Chipping away at cancer: Young pharmacist-researcher wants to revolutionize tumor treatment
Eliana Steinberg was a pharmacist, until she got tired of seeing patients suffer without being able to help. She changed course, became a researcher, and now, at the age of 28, is the driving force behind a tiny chip that tests several treatments on the same tumor in record time, and deciphers which one will work best
Eliana Steinberg was a pharmacist in a pharmacy in Jerusalem when she encountered a patient who changed her life: "He had prostate cancer in an advanced stage with metastases, and he would come to the pharmacy several times a month. I developed personal relationships with him and his wife," she tells Calcalist. "It was really sad to see before my eyes the progress of his illness and his helplessness, especially when he was facing difficult treatments, which he was not at all sure would be successful. I wanted to help him practically with the disease itself, beyond giving explanations on how to take the medicines. I wanted to ease his suffering."
Steinberg decided to apply for a master's degree in a track for excellence in nanotechnology at the School of Pharmacy of the Hebrew University. Since then the studies have developed into a doctorate, and in the last four years she has developed a method that may cause a huge revolution in the way cancer patients are treated: a transparent chip, which with the help of a tiny sample from a cancer tumor examines a series of possible treatments to see which of them is the most effective, and in record time, with the results obtained in less than two weeks.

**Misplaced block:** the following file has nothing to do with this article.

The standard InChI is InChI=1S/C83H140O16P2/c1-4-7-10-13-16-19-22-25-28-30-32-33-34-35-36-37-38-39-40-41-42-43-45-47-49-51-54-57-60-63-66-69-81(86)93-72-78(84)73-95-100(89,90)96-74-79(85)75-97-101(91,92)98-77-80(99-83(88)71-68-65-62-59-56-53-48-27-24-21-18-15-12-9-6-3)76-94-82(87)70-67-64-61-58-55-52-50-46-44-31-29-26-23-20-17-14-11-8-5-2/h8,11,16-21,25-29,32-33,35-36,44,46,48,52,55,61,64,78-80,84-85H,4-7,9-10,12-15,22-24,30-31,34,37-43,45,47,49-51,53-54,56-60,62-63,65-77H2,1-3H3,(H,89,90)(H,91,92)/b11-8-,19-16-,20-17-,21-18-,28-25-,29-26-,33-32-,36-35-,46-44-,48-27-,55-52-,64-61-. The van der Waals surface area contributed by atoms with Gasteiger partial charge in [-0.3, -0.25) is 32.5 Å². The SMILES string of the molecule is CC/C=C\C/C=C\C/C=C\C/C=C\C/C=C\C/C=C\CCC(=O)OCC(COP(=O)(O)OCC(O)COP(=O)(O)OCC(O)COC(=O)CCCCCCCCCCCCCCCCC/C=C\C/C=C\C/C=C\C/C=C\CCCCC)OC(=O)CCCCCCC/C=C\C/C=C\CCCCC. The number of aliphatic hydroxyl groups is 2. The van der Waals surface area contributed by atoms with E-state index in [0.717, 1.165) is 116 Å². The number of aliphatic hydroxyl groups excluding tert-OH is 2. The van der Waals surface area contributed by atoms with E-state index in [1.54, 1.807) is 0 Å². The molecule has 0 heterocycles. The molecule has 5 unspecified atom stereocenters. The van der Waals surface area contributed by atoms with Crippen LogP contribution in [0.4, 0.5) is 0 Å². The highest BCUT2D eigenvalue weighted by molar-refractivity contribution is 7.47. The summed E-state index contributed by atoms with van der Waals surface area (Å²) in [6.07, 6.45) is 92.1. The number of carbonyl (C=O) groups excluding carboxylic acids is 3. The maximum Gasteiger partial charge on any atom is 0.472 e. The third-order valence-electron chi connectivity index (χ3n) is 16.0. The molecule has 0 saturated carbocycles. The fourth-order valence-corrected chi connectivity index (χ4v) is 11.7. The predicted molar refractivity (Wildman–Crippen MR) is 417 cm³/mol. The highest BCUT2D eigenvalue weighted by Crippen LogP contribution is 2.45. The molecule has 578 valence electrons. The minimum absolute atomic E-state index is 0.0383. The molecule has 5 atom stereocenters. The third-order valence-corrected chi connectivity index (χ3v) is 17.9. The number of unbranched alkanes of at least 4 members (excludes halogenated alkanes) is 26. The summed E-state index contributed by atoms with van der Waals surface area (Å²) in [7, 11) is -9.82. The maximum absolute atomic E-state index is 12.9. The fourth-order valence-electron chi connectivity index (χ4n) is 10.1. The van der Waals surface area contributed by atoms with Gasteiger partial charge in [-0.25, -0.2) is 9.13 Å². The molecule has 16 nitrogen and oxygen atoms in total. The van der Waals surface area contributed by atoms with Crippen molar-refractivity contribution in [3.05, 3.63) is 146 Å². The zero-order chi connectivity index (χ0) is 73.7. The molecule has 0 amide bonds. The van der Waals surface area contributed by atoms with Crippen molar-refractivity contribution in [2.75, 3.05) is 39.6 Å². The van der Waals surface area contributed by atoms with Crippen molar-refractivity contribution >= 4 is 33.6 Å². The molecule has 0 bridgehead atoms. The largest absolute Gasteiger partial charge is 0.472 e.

"Nowadays, it is possible to know if patients are responding to a certain treatment only after a few weeks or months," explains Steinberg. "It is sad because for some of them, by the time they reach this stage, there is no time left to try other treatments, and they miss the opportunity to receive the treatment that was right for them. Furthermore, while they develop metastases, their bodies are further weakened by the chemotherapy treatments, and their ability to cope with the next treatment decreases. My method is designed to bypass this limitation."
The development, which was done under the direction of Prof. Ofra Benny, is already being used by oncology patients from the Hadassah Hospital under the approval of the Helsinki Committee, which approves experiments on humans. In the coming year, a commercial company will be established on the basis of the development, even before it enters the regulatory approval process. Meanwhile, the chip earned Steinberg the prestigious Adams scholarship of NIS 100,000, which she received last week. "We are talking about hundreds of treatments that can be tested in a relatively short time," explains Prof. Moshe Oren, a biochemist and cancer researcher at the Weizmann Institute and chairman of the steering and selection committee of the scholarship program, which is shared with the Israel Academy of Sciences and Humanities and the Canadian Adams family. "Once the effectiveness of Eliana's development is proven, undoubtedly it will have a far-reaching effect for cancer patients."